Streams carry nutrients, sediment and other materials into rivers, lakes, and the ocean. Streams naturally meander, and streams with low sinuosity are less likely to have basic pool-riffle features along with regular erosion and deposition patterns. When a stream lacks natural sinuosity, it also tends to have degraded habitat, causing a reduction in species and steep bank incisions.
Streams also are important for a lot of living things such as macroinvertebrates and fish. The presence of invertebrates is a great indicator of localized conditions and stream health. Fish are good indicators of long-term effects and broad habitat conditions.
As a restoration measure to a heavily eroded stream, sinuosity will be increased with the addition of beaver dam analogues to introduce a meander in a 150-meter stretch of a first order stream. To help stabilize the riparian zone and decrease erosion into the stream, native plants will be planted in the riparian zone as well as the addition of a zuni bowl waterfall feature. These changes lead directly into our restoration goals:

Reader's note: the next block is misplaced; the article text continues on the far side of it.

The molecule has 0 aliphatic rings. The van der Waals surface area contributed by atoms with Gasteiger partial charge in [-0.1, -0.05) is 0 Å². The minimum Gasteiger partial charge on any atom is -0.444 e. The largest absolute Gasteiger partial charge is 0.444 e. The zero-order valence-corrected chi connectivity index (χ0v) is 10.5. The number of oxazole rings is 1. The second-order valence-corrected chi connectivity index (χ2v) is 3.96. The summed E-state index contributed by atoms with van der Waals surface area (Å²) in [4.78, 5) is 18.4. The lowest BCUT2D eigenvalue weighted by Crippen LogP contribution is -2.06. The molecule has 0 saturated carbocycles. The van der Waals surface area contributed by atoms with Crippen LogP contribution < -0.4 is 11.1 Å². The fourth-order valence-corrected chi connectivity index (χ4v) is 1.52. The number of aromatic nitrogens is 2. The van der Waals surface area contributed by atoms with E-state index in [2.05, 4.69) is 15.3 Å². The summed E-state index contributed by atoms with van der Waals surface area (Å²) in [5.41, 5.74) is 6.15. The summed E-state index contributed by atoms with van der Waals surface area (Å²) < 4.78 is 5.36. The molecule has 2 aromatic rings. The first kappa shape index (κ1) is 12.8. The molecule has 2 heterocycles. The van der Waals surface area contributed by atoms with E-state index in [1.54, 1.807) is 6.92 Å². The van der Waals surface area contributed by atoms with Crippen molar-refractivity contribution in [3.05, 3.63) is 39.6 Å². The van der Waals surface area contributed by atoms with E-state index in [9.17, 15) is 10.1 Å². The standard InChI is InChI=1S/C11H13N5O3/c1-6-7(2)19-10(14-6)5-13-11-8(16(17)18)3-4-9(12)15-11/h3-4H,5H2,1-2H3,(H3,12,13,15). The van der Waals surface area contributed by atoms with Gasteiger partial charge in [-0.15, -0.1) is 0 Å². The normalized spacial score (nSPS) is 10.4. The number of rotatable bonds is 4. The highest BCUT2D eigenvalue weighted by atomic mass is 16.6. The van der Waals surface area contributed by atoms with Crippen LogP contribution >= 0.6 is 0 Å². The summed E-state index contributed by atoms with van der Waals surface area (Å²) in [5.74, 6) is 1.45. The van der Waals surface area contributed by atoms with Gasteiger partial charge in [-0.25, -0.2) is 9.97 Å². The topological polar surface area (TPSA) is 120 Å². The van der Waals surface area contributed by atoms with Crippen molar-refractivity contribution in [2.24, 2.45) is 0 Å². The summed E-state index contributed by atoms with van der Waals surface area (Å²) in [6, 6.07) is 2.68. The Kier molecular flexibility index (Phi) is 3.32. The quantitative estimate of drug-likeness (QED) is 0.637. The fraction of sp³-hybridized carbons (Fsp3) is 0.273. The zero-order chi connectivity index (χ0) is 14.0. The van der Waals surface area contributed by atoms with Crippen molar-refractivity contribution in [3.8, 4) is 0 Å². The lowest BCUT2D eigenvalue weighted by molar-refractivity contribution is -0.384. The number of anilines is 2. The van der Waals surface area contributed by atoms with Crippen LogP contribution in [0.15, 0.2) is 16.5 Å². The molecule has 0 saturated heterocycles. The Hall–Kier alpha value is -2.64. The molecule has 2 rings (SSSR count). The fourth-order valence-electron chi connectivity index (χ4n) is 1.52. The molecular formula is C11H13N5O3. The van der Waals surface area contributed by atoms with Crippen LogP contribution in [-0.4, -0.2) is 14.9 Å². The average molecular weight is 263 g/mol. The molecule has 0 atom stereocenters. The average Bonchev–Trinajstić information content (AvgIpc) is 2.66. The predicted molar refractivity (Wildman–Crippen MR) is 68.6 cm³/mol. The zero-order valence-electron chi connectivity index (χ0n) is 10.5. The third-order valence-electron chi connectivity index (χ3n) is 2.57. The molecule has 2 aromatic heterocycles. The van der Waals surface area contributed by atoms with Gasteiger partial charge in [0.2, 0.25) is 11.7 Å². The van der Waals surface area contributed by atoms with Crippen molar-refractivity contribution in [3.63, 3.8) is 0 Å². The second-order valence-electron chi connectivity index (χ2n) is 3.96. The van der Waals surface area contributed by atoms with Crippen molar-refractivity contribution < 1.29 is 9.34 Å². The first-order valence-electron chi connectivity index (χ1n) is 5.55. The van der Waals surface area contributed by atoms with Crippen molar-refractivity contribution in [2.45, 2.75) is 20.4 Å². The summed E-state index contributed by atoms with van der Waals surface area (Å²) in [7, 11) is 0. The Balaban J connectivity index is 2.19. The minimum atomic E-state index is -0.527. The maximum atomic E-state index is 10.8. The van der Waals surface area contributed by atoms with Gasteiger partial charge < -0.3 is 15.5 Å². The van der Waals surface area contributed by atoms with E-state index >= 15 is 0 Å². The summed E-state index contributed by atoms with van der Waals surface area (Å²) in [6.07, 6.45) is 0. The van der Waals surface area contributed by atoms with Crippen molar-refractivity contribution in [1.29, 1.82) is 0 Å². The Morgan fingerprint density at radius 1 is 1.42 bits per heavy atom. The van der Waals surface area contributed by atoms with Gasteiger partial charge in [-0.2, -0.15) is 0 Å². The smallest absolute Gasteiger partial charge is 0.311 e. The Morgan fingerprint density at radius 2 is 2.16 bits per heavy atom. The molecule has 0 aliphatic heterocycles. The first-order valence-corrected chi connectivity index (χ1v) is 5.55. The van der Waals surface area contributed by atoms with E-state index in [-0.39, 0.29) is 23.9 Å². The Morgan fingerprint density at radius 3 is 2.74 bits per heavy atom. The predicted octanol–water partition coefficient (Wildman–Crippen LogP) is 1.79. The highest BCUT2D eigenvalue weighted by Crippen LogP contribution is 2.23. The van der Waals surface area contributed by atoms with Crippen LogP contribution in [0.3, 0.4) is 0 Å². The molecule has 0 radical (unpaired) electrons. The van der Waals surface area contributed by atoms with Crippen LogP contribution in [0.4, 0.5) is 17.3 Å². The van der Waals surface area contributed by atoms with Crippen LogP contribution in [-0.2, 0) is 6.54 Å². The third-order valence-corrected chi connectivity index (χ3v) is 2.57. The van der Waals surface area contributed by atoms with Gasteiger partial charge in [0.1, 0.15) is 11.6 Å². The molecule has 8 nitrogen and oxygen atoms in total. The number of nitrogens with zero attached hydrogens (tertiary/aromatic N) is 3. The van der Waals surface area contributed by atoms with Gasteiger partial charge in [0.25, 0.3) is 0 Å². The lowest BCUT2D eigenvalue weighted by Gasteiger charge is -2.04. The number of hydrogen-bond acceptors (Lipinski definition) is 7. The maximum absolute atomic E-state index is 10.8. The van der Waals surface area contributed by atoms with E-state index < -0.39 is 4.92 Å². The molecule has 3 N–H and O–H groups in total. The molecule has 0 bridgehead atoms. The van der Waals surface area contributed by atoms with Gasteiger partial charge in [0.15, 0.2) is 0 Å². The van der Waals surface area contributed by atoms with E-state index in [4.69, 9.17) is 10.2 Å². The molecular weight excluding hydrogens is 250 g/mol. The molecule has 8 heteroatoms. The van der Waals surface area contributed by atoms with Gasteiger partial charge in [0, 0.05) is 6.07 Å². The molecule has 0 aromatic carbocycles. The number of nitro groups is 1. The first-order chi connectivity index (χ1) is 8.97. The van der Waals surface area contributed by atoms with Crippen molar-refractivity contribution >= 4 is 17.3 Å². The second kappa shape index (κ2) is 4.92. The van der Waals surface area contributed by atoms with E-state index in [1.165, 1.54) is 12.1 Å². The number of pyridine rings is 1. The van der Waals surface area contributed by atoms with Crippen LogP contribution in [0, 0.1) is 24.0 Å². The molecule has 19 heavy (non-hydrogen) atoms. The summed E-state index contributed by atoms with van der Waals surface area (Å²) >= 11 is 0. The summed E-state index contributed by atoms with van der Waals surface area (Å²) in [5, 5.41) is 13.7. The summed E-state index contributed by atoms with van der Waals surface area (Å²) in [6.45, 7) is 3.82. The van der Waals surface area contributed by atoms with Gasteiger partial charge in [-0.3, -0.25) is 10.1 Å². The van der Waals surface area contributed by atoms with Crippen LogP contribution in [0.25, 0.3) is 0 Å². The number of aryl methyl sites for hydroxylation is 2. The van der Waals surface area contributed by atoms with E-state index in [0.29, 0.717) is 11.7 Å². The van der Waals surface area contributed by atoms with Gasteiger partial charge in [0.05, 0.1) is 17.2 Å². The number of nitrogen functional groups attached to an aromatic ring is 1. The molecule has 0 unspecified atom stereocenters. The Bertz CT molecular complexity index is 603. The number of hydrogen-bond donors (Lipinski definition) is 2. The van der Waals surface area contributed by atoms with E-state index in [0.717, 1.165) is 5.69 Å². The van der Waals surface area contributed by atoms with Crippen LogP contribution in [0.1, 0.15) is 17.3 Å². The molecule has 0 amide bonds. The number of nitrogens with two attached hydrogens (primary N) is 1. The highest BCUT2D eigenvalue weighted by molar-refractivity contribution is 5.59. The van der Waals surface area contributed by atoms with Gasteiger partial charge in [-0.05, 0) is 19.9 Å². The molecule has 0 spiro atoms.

Restoration Goals: (1) Restore hydrologic and vegetative characteristics of altered meadows and riparian areas. (2) Create and sustain diverse habitats supporting diverse species. (3) Ensure adequate ground cover to prevent siltation of waterways. (4) Reduce erosion from roads and improvements.
Restoration Objectives: (1) decrease stream flow, (2) decrease sediment and bank incision, (3) Improve aquatic habitat, (4) Improve riparian habitat, (5) Improve water quality.
Monitoring Objectives: Evaluate whether added sinuosity (introduced meander) decreased sediment input, decreased stream flow, and recolonize stream community.